It’s come a long way since it was raw concrete and sand, and today was a chance for the public to go in and see what their new Elizabeth line station will look like when it opens in a few months time.

The tours are part of a final handover as the stations are handed over by Crossrail to TfL to finish fitting out and turn an engineering project into a live functioning railway.

Already tests in the tunnels are being run with live power and signals, and these will be progressively expanded over the next few months. In addition, despite some teething problems, tests of the line into Heathrow are still being carried out, and software issues with the many overlapping systems are being ironed out.

As the handover carries on, over the next few months, a number of the new stations in central London will have a public preview day — today being Canary Wharf’s turn.

The station, with canary yellow detailing, has had its upper floors open for a while now, but the lower three levels are where the Elizabeth line will be based. One floor for the usual retail outlets you expect in a train station these days, coffee shops, some coffee shops, and maybe a coffee shop or two.

One floor is for ticket sales in a vast circulation level and then down to the platforms themselves.

This was also the first chance to see in action on of the more innovative ideas from the new line, the use of the space above the platform doors for a massive light wall. This is practical, as it hides ventilation and electronics, but adds a dramatic effect, especially when coming down the escalators.

Hidden behind the plastic sheeting above the doors will be the digital displays showing which trains are arriving and when – the aim being to avoid any ceiling clutter distracting the view.

The key impression at the moment is the sheer size of the station, it’s as long as the main Canary Wharf skyscraper is tall — and if you go to the roof, the full length of the wooden canopy is as long as The Shard is tall.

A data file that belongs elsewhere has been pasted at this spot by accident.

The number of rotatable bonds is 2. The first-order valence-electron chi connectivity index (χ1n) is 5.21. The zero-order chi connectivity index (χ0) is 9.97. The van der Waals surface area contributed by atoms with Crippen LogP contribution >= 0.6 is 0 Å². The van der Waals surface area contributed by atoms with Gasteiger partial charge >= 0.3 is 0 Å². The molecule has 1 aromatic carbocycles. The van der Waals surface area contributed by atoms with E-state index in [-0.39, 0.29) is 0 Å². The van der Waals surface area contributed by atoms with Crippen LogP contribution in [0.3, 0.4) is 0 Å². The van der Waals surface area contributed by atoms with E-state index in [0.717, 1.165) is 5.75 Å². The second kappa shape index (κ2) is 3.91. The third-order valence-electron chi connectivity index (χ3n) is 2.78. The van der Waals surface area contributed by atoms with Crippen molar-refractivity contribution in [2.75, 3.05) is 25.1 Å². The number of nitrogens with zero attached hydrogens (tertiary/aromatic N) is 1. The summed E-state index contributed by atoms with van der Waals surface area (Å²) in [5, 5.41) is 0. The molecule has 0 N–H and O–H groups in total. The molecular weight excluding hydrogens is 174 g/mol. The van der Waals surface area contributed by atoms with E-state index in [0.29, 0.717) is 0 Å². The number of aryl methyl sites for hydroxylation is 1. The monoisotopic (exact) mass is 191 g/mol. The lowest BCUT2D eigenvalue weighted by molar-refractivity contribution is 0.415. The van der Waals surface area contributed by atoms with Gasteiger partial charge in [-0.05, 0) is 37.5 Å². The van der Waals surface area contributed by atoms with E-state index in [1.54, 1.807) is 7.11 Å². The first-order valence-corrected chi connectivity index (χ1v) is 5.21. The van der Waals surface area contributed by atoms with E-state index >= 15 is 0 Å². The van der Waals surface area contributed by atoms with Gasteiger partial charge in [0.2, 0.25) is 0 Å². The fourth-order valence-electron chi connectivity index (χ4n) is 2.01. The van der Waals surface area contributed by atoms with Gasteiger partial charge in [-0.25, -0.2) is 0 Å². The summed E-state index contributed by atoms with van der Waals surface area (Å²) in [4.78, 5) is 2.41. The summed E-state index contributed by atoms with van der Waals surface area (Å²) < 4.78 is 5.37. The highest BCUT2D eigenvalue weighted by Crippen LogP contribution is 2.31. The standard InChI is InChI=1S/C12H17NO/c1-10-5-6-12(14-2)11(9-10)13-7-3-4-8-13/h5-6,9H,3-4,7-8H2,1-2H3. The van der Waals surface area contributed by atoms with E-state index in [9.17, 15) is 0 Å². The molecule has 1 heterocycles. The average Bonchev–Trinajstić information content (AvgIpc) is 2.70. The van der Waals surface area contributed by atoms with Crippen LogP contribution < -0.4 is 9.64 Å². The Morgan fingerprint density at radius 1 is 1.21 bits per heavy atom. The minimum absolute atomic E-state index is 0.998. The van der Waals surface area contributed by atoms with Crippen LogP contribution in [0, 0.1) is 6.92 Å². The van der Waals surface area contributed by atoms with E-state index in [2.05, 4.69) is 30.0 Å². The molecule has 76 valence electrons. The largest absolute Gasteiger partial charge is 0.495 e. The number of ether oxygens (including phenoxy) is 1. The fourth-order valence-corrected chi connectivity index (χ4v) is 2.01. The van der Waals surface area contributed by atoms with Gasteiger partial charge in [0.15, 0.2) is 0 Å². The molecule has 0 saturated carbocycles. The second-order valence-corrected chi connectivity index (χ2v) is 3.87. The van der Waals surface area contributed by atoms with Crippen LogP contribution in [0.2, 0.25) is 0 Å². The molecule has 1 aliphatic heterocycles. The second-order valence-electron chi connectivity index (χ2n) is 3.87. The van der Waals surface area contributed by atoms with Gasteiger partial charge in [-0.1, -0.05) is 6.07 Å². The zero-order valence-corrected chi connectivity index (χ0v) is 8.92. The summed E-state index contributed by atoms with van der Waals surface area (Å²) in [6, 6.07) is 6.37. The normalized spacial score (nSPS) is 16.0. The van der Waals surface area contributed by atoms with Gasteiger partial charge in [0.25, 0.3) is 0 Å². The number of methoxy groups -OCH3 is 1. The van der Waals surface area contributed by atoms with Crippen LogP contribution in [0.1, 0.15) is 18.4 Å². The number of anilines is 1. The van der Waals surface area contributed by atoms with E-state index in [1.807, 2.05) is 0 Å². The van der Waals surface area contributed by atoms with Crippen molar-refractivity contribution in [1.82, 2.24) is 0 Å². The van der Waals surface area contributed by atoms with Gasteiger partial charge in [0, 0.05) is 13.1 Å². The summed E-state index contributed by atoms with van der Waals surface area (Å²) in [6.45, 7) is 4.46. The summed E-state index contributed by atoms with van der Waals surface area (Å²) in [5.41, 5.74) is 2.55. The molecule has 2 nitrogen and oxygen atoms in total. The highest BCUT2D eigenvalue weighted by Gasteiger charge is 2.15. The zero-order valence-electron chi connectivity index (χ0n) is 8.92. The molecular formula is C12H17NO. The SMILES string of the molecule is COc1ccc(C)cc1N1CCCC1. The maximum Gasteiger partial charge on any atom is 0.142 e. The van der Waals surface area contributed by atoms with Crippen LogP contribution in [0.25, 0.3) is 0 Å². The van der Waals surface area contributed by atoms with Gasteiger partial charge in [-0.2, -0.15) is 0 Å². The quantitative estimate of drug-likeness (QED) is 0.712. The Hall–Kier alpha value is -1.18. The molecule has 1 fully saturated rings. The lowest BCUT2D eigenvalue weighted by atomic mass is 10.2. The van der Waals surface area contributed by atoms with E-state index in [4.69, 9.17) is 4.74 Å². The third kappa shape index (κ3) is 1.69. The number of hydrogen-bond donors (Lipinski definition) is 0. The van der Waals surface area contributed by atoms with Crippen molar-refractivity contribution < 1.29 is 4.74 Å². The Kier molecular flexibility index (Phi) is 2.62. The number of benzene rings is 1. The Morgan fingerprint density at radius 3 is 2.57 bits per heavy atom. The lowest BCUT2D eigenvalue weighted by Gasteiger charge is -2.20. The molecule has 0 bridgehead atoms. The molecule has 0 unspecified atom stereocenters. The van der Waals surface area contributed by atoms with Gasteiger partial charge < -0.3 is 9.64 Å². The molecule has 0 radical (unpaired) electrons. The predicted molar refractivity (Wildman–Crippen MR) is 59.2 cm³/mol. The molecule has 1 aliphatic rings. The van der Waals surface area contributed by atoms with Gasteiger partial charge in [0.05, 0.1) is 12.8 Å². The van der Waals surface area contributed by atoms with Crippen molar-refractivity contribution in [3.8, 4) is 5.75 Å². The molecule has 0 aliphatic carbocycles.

Over the next few months, the final stages of the fit-out will continue, and then in December, a final dusting down to open it up to the paying public.

Some more photos:


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  1. Ian (not ianvisits). says:

    My immediate impression from my visit is that there is still too much incomplete work to finish and this open day should have been scheduled several months away. Also, from a practical point I thought that there are insufficient escalators to deal with peaktime passenger numbers.

    • Adam says:

      Took me a while to get BWTFDOIK! Platforms looked quite cramped for the orderly queues that will form there IMHO.

  2. Mr Grumpy says:

    Maybe if they spent more time working and less money advertising the work they think they’re doing so brilliantly, it wouldn’t be over spent and probably late.

  3. Andrew Gwilt says:

    Very nice railway station. Even Custom House, Abbey Wood and Woolwich stations also looks very nice.

    Plus could Silvertown station on the Elizabeth Line Abbey Wood branch (formerly was on North London Line North Woolwich branch) could reopen as it will provide shuttle buses to London City Airport if Silvertown station reopens. Once the Elizabeth Line is in full operation. Or is Custom House the nearest station to London City Airport via interchanging for DLR to Canning Town then DLR to City Airport.

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